Get Zen.

Ha!! Seriously, a bit of meditative practice. While this wasn’t directly taught in the course, a large breath training for surferscomponent is learning proper breathing mechanics and during the recovery components we worked on slowing down the breath rate to below 6 breaths per minute, some of us achieving 2 breaths with ease. I recommend to most of my clients to simply lay on their backs and practice diaphragmatic breathing. Whether you want to get zen with it and look at it from a meditative perspective, or simply look at it from a physiological perspective, it would be good for you to practice your breathing, slow down your breath rate, and bring the nervous system to a more relaxed state.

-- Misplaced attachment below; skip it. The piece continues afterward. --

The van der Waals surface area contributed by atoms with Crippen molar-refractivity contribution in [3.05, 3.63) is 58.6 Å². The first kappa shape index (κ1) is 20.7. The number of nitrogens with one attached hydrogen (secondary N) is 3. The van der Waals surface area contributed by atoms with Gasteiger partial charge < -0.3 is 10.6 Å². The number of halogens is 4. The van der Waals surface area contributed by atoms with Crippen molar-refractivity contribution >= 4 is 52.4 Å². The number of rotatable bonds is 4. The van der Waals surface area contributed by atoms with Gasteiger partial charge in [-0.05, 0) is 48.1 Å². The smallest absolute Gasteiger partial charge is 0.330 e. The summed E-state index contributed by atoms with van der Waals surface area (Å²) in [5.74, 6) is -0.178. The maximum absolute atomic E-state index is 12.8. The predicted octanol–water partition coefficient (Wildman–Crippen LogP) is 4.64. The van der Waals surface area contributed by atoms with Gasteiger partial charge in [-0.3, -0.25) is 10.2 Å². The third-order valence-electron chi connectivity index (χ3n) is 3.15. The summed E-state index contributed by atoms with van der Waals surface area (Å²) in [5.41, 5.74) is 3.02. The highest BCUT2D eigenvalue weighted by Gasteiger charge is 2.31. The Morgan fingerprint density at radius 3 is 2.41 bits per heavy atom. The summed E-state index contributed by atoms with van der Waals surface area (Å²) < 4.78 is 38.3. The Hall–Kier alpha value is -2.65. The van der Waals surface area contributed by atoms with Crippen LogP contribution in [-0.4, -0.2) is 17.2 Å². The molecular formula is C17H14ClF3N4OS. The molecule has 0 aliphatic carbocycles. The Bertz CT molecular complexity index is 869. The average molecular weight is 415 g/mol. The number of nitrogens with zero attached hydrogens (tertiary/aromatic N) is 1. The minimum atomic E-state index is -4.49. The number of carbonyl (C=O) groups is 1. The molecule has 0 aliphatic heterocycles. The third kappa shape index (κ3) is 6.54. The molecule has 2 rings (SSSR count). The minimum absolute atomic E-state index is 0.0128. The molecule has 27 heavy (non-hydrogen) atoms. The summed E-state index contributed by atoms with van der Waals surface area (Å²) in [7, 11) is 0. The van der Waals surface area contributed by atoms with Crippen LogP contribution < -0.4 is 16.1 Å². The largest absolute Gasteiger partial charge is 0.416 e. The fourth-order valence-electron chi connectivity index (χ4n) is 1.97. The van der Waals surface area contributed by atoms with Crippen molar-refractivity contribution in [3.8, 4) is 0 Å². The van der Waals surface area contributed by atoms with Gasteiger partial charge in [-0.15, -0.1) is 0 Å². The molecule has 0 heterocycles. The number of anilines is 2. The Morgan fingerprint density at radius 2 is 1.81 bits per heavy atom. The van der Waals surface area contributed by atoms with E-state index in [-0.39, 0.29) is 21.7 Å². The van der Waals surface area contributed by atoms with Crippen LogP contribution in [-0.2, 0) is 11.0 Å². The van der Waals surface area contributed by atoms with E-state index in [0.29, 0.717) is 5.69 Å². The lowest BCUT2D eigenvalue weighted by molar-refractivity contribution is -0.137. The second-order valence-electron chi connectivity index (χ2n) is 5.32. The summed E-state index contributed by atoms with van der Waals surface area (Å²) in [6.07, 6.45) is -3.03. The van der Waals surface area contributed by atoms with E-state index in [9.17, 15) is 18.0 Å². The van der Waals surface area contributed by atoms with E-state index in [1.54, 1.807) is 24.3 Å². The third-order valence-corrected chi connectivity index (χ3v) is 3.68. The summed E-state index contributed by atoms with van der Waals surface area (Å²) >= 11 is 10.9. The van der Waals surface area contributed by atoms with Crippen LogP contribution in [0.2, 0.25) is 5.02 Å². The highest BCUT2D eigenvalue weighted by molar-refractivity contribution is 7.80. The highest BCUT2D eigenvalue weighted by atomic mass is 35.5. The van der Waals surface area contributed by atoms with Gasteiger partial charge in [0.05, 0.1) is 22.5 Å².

All in all, it’s a great course, and you will have some take-aways that you can immediately use to improve your confidence and ability in the surf.  As with anything that is aimed to improve the body or the mind, it takes time and applied effort.  I’ve been getting about 1 pool session in per week, along with my other training and surfing, and I’ve noticed considerable improvements, both mental and physical.

So…..  refine your training, and add in some breath work.  Like I always preach, improve your body so you can do more of what you want to in life (surfing).  If you want to improve your training, and get surf specific, resolve pain issues, and improve your capacity in the surf, get in touch! I’m in sydney…  let’s train.  [email protected]

cris